Improve Profitability Amidst Supply Chain Disruptions
Whether it’s freight constraints, labor availability, supply shortages, inventory challenges, trade laws, or any other supply chain disruptions, navigating an ever-changing market can put businesses at risk of both losing customers and eroding profitability.
To stay profitable during supply chain disruptions, it’s more important than ever to ensure you understand your customer needs – and the costs to serve that customer, product, or service. One pricing strategy that can help improve profitability is customer segmentation – that is, the evaluation of unique aspects of your customers that place them in peer groups. By doing this, businesses can manage and optimize pricing actions, policies, programs, and other operational standards across similar-behaving customers.
Determine Optimal Customer Segmentation Relevant to Supply Chain Disruptions:
- Are there certain geographical areas that are more complex, expensive, or slower to service?
- Where are your highest-value customers located?
- Do your freight policies put you in an advantage or disadvantage?
- Does the cost to serve your customers vary by channel, market, or customer type?
- Do certain customer rebate or incentive programs have thresholds that are no longer profitable?
- Are smaller customers receiving better programs than larger customers because of the channel they are buying through?
- Are certain end-markets seeing higher demand, greatly impacting your ability to stock and service at the same levels?
- Have you seen a change in profit margin for historically stable customers?
- Have you seen an uptick or decline in new customers due to changing market demand?
- How has this impacted your wallet share? Your ability to quote new business?
- Have you seen changes in lead time affect customer relationships or contracts?
- Are certain customers willing to pay any price just to purchase your product or service?
Each of these items can be tied back to a cost-to-serve element that affects profitability. For example, you may consider adjusting your freight policy for customers with lower margin that need product shipped to harder-to-get-to regions. While that may sound simple, and perhaps obvious, our real-world customers are usually in a more complex scenario. Perhaps existing contracts restrict certain price or program adjustments, or your large, multi-regional customer won’t accept regional-based price policies. It might be that your lowest margin customers are also the largest % of your revenue, or that your warehouse is full of product that those customers don’t care about because unpredictable shipments left you overstocked – leaving no room for the product they do care about. These scenarios illustrate why customer segmentation can help optimize pricing, especially when supply chain disruptions occur.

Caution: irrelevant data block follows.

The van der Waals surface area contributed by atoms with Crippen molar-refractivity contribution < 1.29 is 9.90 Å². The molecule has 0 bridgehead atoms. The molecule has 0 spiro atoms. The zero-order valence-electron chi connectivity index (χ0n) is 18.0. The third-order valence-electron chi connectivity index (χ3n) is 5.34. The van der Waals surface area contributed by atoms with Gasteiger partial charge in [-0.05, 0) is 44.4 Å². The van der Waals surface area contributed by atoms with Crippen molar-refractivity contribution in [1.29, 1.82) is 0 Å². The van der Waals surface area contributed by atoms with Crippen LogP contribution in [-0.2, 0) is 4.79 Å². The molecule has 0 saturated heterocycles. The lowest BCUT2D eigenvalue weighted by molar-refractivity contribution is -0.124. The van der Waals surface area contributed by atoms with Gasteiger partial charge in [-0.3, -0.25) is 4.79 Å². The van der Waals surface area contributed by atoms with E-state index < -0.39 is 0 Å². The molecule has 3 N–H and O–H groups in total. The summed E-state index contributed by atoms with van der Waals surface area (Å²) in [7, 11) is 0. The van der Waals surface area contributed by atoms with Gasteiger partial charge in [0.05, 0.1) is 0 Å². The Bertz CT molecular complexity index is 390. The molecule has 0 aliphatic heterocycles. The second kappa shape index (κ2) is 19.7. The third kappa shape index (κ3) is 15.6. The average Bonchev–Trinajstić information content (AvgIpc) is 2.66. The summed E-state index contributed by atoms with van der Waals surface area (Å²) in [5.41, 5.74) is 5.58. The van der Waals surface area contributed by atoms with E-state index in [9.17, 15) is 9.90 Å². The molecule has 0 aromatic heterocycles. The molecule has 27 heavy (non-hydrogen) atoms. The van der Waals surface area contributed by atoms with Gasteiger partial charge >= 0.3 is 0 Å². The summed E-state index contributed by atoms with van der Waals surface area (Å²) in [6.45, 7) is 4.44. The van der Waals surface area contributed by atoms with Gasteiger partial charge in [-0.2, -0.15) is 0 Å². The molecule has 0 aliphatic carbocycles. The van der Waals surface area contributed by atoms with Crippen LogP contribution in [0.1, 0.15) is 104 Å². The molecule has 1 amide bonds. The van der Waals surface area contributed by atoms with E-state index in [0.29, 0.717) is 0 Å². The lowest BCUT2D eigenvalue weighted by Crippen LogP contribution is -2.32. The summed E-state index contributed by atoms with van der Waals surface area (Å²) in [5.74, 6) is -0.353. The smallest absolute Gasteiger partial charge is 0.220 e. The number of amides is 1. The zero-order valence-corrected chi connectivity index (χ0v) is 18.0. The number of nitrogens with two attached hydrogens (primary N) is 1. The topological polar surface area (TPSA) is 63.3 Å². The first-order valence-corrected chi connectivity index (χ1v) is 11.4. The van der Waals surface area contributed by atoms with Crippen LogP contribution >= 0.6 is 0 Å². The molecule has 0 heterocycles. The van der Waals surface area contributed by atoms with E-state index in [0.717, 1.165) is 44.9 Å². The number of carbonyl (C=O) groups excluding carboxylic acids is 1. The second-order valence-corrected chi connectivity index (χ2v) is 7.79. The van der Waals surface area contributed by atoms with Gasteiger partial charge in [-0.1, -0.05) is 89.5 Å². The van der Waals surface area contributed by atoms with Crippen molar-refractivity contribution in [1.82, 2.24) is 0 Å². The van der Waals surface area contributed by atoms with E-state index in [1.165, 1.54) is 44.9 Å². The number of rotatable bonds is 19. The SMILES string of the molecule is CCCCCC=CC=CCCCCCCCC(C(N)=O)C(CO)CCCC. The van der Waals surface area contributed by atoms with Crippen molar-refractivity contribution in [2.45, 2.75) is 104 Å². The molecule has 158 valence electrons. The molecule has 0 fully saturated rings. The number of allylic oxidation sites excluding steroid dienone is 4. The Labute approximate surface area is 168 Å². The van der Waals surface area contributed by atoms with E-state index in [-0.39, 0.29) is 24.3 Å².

Identify Your Price Drivers (e.g. Customer Traits Key to Your Business Success):
- High revenue
- Strategic partners
- Long tenure
- Growth potential
- Frequent buyers / high volume
- High margin
- Low price sensitivity or high difficulty to switch suppliers
- Within a stable or growing industry
By identifying and prioritizing the ideal customer profile and behavior, you can begin to segment customers based on these price drivers. Ideally, these customer drivers are aligned to business objectives and also work in tandem with your product and order price drivers (or segmentations). Illustrated below are examples of key price drivers for optimal customer segmentation:
Then, as shown in the table below, this customer segmentation provides clearer pricing guidance when determining how to optimize price changes when supply chain disruptions occur.
If you’re getting started with customer segmentation, make sure you have the right data that can be used to generate actionable knowledge. And if you already have your customer segmentation in place, improve your ROI with micro-segmentation of customer, product, and order factors that work together to generate the ideal target price.
When supply chain disruptions hit, there is no one-size-fits-all answer. Knowing who your best customers are and how to take care of them is key to maintaining – and growing – relationships and ultimately improving profitability and driving impact to your bottom line.